- The Washington Times - Wednesday, September 29, 2010

Despite the mostly friendly questions at President Obama’s recent backyard chats with voters, a nagging skepticism has emerged from participants anxious about the direction of the country and the president’s inability to make good on his promise to change the tenor and tone of Washington.

From the man in Des Moines, Iowa, who wanted to know why Mr. Obama was pushing for a tax increase on upper-income taxpayers to the woman who said health clinics were closing because they were treating too many illegal immigrants, the pointed questions have put the president on the spot and left him defending a mixed record over the past 20 months during which Democrats have controlled the levers of government.

“As the government gets more and more involved in business, and gets more involved in taxes to pay for an awful lot of programs, what you’re finding is you’re strangling those job-creation vehicles,” said a man who identified himself as a small-business owner. “One of the things that concerns me is that - repeal the Bush, quote, tax cuts … I don’t care if it’s 5 percent; that’s 5 percent that would create a job.”

For his part, the president has repeatedly tried to put the slumping economy in perspective, calling for patience as he argues that he has made all the progress he can given the current political environment. Acknowledging that there’s still much to be done, he offered a pep talk to neighbors gathered at the Des Moines home of Jeff and Sandy Clubb.

“America is still the wealthiest country on earth. We have the best colleges and universities on earth. It still has the most dynamic entrepreneurial culture on earth. We’ve got the most productive workers of just about any advanced nation,” Mr. Obama told his audience. “So I don’t want everybody to forget that, you know, that we’ve been through tougher times before, and we’re going to get through these times.”

Along with Des Moines, Mr. Obama’s tour has taken him to Columbus, Ohio; Fairfax, Falls Church and Richmond, Va.; and Albuquerque, N.M. It’s also taken him a town-hall gathering hosted by CNBC at the Newseum in Washington.

It’s no surprise that the typical scenes - a few dozen neighbors gathered in lawn chairs on a hot day, a pitcher of lemonade to the side as a couple of children run around - hearken back to Mr. Obama’s early days on the presidential campaign trail in 2007, as he’s clearly trying to reclaim some of that early charisma.

Most of the interactions are positive, with nervous questioners heaping praise on Mr. Obama for his health care overhaul that’s eliminated the hurdle of pre-existing conditions for a child or for a stimulus program that has helped their community. Other attendees have posed more abstract questions, such as how he would speak to “that message of hope” that he ran on, or “is the American Dream dead for me?”

Often, members of Mr. Obama’s audience want his view on their personal situations, such as one man at a town-hall event in Fairfax who identified himself as the owner of an information technology firm that is having trouble securing loans.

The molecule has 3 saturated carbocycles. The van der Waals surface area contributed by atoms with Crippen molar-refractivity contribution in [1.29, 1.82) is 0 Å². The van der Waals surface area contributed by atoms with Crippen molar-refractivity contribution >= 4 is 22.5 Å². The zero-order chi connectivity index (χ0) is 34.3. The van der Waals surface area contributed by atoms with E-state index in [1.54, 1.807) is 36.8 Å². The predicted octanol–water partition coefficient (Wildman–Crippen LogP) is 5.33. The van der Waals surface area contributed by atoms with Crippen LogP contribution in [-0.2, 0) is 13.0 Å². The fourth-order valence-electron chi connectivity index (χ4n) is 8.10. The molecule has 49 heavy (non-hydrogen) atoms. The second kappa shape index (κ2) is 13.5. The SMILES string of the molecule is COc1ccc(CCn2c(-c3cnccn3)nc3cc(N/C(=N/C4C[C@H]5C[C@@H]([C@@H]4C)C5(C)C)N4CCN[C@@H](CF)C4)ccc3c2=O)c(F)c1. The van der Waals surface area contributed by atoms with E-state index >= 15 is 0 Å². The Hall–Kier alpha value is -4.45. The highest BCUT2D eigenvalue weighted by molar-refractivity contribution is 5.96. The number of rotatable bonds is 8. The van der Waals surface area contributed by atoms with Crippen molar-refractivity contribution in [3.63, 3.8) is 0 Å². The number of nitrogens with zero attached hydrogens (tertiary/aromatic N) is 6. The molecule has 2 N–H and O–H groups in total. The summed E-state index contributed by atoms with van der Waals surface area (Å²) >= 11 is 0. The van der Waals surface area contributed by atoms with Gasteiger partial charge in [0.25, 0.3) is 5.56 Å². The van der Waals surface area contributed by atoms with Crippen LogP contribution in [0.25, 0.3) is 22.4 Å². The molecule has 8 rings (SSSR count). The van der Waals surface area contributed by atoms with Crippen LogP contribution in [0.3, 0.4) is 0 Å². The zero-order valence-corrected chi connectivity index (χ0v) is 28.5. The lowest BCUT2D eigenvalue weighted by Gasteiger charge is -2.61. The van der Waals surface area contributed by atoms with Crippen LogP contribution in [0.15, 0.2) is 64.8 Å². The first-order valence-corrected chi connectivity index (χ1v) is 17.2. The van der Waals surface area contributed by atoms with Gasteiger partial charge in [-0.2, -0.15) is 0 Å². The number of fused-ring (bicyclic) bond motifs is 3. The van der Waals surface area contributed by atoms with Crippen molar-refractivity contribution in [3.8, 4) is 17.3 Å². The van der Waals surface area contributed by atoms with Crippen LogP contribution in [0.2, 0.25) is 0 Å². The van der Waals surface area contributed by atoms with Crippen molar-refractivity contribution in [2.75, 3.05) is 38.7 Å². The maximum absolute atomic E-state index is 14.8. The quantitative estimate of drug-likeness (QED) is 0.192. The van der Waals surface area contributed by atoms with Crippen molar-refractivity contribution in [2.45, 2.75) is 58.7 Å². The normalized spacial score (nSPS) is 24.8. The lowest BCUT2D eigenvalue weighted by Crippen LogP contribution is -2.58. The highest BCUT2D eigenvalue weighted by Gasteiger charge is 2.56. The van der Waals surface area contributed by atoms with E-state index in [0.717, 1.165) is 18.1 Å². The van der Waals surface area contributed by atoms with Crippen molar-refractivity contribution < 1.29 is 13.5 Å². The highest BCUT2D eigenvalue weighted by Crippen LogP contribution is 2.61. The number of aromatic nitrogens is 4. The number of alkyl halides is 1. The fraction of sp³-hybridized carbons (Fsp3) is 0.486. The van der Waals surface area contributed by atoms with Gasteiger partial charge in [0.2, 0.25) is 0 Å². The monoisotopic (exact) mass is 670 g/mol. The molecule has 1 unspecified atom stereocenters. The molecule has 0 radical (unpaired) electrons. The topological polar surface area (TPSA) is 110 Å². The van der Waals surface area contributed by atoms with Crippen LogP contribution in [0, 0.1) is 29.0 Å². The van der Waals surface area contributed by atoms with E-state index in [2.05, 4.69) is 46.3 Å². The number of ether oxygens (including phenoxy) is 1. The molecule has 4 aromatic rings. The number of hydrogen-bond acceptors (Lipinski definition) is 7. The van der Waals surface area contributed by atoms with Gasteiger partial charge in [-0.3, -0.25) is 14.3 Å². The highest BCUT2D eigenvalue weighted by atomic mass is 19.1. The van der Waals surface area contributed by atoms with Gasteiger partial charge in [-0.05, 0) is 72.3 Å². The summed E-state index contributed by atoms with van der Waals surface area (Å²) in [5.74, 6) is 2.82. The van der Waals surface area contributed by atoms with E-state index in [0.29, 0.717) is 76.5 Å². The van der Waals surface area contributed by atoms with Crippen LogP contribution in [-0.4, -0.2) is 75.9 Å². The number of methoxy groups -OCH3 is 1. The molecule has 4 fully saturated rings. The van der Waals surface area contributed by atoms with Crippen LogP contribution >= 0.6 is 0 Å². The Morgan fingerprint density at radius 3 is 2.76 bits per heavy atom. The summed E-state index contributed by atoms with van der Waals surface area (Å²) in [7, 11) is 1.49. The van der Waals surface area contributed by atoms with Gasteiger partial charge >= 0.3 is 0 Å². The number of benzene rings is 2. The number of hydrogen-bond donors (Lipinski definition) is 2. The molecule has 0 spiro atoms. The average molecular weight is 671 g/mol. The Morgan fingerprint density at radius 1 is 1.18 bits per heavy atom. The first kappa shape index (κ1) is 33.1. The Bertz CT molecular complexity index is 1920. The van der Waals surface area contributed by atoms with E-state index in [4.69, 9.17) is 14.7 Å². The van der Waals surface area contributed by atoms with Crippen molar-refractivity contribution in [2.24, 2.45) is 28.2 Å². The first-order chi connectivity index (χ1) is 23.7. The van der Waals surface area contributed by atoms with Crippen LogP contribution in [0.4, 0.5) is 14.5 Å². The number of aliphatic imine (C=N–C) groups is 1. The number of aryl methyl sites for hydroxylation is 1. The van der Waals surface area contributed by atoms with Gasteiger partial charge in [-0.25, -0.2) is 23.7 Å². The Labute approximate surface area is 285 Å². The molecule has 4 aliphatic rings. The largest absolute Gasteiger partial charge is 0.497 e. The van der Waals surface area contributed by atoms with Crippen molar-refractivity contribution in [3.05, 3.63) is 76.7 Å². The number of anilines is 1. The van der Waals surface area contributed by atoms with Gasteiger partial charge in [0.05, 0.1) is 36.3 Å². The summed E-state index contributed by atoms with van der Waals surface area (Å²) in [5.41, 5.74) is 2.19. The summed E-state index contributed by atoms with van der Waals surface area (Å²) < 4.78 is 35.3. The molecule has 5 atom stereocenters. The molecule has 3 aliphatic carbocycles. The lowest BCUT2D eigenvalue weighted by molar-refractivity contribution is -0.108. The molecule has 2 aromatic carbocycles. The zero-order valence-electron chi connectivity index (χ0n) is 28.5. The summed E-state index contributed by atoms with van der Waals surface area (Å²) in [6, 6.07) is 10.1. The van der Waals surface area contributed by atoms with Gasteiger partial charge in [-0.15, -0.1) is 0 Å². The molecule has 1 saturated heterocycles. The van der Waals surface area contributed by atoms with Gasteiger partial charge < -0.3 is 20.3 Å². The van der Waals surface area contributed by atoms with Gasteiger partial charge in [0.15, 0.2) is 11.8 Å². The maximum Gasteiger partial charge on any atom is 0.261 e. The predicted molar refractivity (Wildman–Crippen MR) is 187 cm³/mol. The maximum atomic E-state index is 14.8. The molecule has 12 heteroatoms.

“How can we ensure that banking and lending institutions are going to actually lend money to small businesses? There have been numbers of steps done in that way, but so far I’ve been denied a loan twice,” the man said.

As in Iowa, the president regularly finds himself combating uncertainty and trying to pep up voters who still seem shell-shocked from the bum economy. But he also acknowledges the realities folks are facing.

In his CNBC town hall event, he used “frustrated” or some variation of the word five times, and in Falls Church last week, he acknowledged there is “a lot of anxiety and there’s a lot of stress out there.”

But his message is relentless - Democrats are making progress, often no thanks to Republicans, and voters need to stay the course.

“I know how frustrated people are,” Mr. Obama said at the CNBC event. “But I also know this: that an economy that was shrinking is now growing. We have finally tackled tough challenges like health care that we had been putting off for decades. I have put forward proposals that are going to require bipartisan cooperation in order for us to get government spending under control.”

As for Republican ideas, Mr. Obama told members of the audience in Richmond that the GOP is not putting forward “serious” proposals to grapple with the economy.

In turn, Republicans took aim at Mr. Obama and Democratic leaders for resisting an extension of tax cuts for individuals who make more than $200,000 and households that earn more than $250,000 a year.

“Republicans stand committed and we are in fact joined by enough of our colleagues on the other side of the aisle to pass a bill before we leave here that will stave off tax hikes for every American. That’s the bipartisan position in the House,” Mr. Cantor said in a statement ahead of Mr. Obama’s visit to his district.

Even self-proclaimed Obama supporters have confronted the president with hard-hitting comments, such as a Washington-based chief financial officer who told him she is “exhausted of defending you, defending your administration, defending the mantle of change that I voted for.”

Asked about the exchanges Wednesday, White House deputy press secretary Bill Burton said Mr. Obama “wanted to make sure that he was having a real exchange with the American people about issues that are important to them.”

“Is he as in control as he could be if he just stood in front of a room with a microphone and then just walked away? No. But he enjoys the back-and-forth with the American people and the true conversation that he’s having about all these issues,” Mr. Burton told reporters on board Air Force One.

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